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Sunday, December 28, 2008

Thomas Alfredson's 'Låt den rätte komma in (Let The Right One In) is hauntingly sweet


Not that many people I know (non-film buffs who don't keep track on foreign film news) have heard of this beautiful Swedish film directed by Thomas Alfredson, LET THE RIGHT ONE IN. When I was asked to explain the premise of the film, I was a little hard-pressed, the best I could come up with was...

"Um, it's like TWILIGHT, a love story between a human and a vampire, but maybe better and more poetic, and it's Swedish, the roles are reversed, and the characters are younger."

Unfortunately, I can never complete my sentence, once I say TWILIGHT, I'll be interrupted by one of the following:



"It's like TWILIGHT? Oh no, TWILIGHT? What, TWILIGHT?"

And so, by mentioning TWILIGHT, a film I haven't seen as it hasn't reached Japan (a country obviously untouched by the hype) I assume I have most probably done LET THE RIGHT ONE IN a gross injustice. Perhaps next time I'll just skip the TWILIGHT mention and pretend to be entirely oblivious to pop culture.

But I've explained the premise of the film, which is based on a novel by John Ajvide Lindqvist, who also wrote the screenplay. It centers on the relationship between a bullied 12-year-old human boy Oskar (Kåre Hedebrant) and a vampire girl Eli (Lina Leandersson) who looks 12 but is obviously much older than that. It's also a human drama and coming-of-age film that is simply resplendent in its handling of atmosphere, mixing melancholy and ominous dread effectively. One says that this film is this year's PAN'S LABYRINTH, especially with the foreign awards it's been sweeping in recent weeks, but I prefer LET THE RIGHT ONE IN (I enjoyed PAN'S, admired the filmmaking, but I never really understood its hype, thought that DEVIL'S BACKBONE was a better non-Hollywood Guillermo Del Toro film). Unfortunately, the film will not qualify for the Oscars as Sweden didn't bother to submit it for the Best Foreign Language Film category. Ouch!

Story takes place in the snowy Blackeberg, a suburb in Stockholm. Oskar, being a pretty boy, often gets bullied in school, so he practices with his knife at the courtyard every night, fantasizing a violent revenge on his bullies. One night he meets Eli, a pale and mysterious girl who recently moved in next door with an old man, Hakan.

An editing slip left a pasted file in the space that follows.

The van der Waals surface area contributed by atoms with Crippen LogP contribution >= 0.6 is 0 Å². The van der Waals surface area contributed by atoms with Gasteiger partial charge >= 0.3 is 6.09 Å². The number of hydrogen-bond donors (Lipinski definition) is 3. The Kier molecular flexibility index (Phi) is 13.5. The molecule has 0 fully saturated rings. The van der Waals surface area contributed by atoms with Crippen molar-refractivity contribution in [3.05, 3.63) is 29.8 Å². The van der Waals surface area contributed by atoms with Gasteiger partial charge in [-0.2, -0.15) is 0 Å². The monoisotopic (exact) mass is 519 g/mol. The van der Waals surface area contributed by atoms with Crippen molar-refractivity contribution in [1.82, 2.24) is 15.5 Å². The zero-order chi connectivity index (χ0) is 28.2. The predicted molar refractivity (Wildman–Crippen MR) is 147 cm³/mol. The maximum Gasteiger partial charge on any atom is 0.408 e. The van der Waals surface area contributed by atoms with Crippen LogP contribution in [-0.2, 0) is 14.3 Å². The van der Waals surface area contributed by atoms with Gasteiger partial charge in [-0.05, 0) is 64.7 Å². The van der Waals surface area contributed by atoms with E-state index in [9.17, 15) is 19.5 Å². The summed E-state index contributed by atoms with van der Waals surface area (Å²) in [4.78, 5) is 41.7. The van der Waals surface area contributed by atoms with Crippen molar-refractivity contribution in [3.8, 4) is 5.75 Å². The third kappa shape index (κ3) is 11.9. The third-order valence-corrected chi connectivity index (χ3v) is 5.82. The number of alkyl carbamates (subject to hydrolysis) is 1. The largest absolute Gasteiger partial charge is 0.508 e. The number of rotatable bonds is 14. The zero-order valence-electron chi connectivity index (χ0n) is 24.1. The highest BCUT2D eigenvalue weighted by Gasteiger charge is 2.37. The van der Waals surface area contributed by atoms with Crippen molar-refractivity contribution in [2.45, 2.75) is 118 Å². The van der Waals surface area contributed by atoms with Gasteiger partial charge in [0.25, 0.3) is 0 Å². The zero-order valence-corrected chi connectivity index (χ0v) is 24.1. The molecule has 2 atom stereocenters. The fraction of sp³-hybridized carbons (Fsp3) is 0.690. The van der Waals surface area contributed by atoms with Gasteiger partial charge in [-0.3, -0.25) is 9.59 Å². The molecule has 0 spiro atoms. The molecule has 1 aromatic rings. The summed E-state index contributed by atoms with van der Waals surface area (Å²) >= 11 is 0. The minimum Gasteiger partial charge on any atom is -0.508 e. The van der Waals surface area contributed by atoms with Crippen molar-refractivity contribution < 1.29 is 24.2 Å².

Hakan's job is to capture victims in the town and drain their blood for Eli, but as old age is catching up with him, he finds his attempts constantly being foiled, which will later lead to tragic consequences that are more haunting and tragic than you can imagine.

There is growing attraction between Oskar and Eli. He constantly asks her to 'go steady' with him despite her repeated subtle warnings that she is 'not a girl'. Buoyed by the power of love, Oskar also finds himself the courage to fend for himself against the bullies. Ah, prepubescent love, what an innocent and beautiful thing it is. Everything is captured sensitively in the film, the brief moments of exhilaration, the illusion of invincibility, the awkward moments of shyness... I remember when I was 12, and felt some sort of affection towards a girl, my advances were cruelly rebuffed because I was an ugly fat nerd and a class clown whom she had never taken seriously...

(Note: caption for the pics were written 3 years ago, but they are pics of me taken when I was 10 and 11)

Okay, fine, I was going to lash at her for being shallow. But digging up old pics of myself again, I realize she's just being... sane. I WAS hideous. A classic tale of ugly duckling. Not a pretty boy with golden hair like Oskar.

Oskar from Let The Right One InFilm's title LET THE RIGHT ONE IN in sounds like a generic Hollywood teen movie or romantic comedy but it actually refers to a part of vampire mythology where a vampire can only enter a house when invited. The film does not explain its rules in boring exposition dialogue. Scenes play out quietly and patiently, allowing us to see the consequences of a vampire who is forced to enter a house without being properly invited.

LET THE RIGHT ONE IN works for me because it is so sensitive and unexpectedly emotional. Some images and scenes linger (but I won't reveal which), the characters feel real, even for Eli, when you realize that turmoil of remorse and even trauma she seems to experience after a kill. And you try to imagine whether she feels like that throughout her lengthy existence as a vampire. You know she wants nothing more than to be a normal girl again without any need for her to tell us in a weepy scene.

Things are often left unsaid, character backstories are thankfully not shown on lengthy flashback sequences, allowing us to guess and assume, and feeling disturbed because of the subjectivity of our assumptions.

This is a film that dares to take upon a done-to-death genre and does new things with it, loyal enough to stick with some genre conventions, but showing how they can be properly executed, yet when the time comes, it defies expectations. Films like this I admire much more than those that try too hard to 'play it safe'. (I'm not just dissing mainstream cinema, I'm not a fan of self-indulgent films that seem to try too hard to be an avant garde work of art either.)

Highly recommended.